Aiken says that small-town papers have more room to innovate, citing the Examiner’s popular column “Grins and Gripes,” which runs 150-word blind items submitted anonymously by residents. “It’s a way to let people who wouldn’t normally write letters to the editor into the paper,” he says.
Local papers have largely resisted the pressure to offer content free online, sometimes capitalizing on their virtual monopoly on local news. Despite the competition with each other and from the free website Pinedale Online!, both the Roundup and the Examiner limit most online stories to one or two paragraph teases for the print edition and paid electronic downloads.
While they are careful to protect their core product from free online access, they still consider themselves open to new media. The Examiner uploads photographs to Facebook and often “tweets” news items before they appear in print. “These are things that the smallest papers can do just as effectively as larger newspapers,” says Aiken, “maybe more so.”
Al Cross thinks that community newspapers need to embrace the web, in spite of the risks. He says that as rural workers commute farther and farther to work, they will have less time to read newspapers and will be more likely to read hometown news at work on their computers or smartphones.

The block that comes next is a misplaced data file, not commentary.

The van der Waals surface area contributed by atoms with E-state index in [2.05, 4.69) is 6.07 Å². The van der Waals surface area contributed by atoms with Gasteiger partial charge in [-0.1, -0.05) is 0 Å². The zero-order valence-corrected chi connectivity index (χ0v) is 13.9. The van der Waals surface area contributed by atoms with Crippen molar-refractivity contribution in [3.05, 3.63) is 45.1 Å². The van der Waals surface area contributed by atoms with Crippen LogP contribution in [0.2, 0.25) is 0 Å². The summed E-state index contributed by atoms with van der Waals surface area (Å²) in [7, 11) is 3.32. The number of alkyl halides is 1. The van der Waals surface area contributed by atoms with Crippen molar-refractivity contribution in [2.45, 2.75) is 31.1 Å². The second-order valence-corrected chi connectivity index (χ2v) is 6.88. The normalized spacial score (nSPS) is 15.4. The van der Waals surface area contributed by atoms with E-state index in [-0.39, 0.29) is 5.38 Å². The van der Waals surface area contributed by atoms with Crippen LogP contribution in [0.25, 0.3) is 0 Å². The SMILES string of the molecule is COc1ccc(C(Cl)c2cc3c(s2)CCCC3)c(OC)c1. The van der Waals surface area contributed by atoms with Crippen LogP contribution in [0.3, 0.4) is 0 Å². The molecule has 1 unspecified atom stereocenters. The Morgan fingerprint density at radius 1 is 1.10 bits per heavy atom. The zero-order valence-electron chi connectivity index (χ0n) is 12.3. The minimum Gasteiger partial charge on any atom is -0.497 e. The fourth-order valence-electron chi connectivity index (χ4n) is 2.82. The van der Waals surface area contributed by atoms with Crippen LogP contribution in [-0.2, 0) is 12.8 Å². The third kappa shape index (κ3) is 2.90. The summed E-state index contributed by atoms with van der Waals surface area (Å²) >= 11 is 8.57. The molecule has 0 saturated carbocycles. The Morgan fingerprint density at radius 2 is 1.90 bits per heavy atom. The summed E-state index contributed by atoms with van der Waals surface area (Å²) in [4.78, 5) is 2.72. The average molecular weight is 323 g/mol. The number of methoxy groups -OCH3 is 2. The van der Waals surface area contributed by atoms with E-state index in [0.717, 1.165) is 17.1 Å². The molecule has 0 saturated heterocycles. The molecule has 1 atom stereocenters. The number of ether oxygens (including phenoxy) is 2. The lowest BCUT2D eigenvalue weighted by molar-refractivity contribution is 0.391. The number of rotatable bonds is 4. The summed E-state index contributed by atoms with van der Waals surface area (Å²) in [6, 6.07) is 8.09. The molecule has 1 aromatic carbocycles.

“One third of papers don’t have websites,” he says, expressing concern about the growth of online-only startups from hyperlocal sites like the Post in Sioux Falls, South Dakota, to the over 700 franchise-based Patch sites being propagated by AOL. “None of this is major competition for local newspapers, but like worms eating at their shoes, they ignore it at their peril.”
“Publishers in small and medium communities largely think they are safe from the readership and advertising declines that are eating away at most metro newspapers,” wrote the former publisher and media analyst Alan Mutter in a 2010 blog post. “Are they? Yes, no and maybe,” he concluded.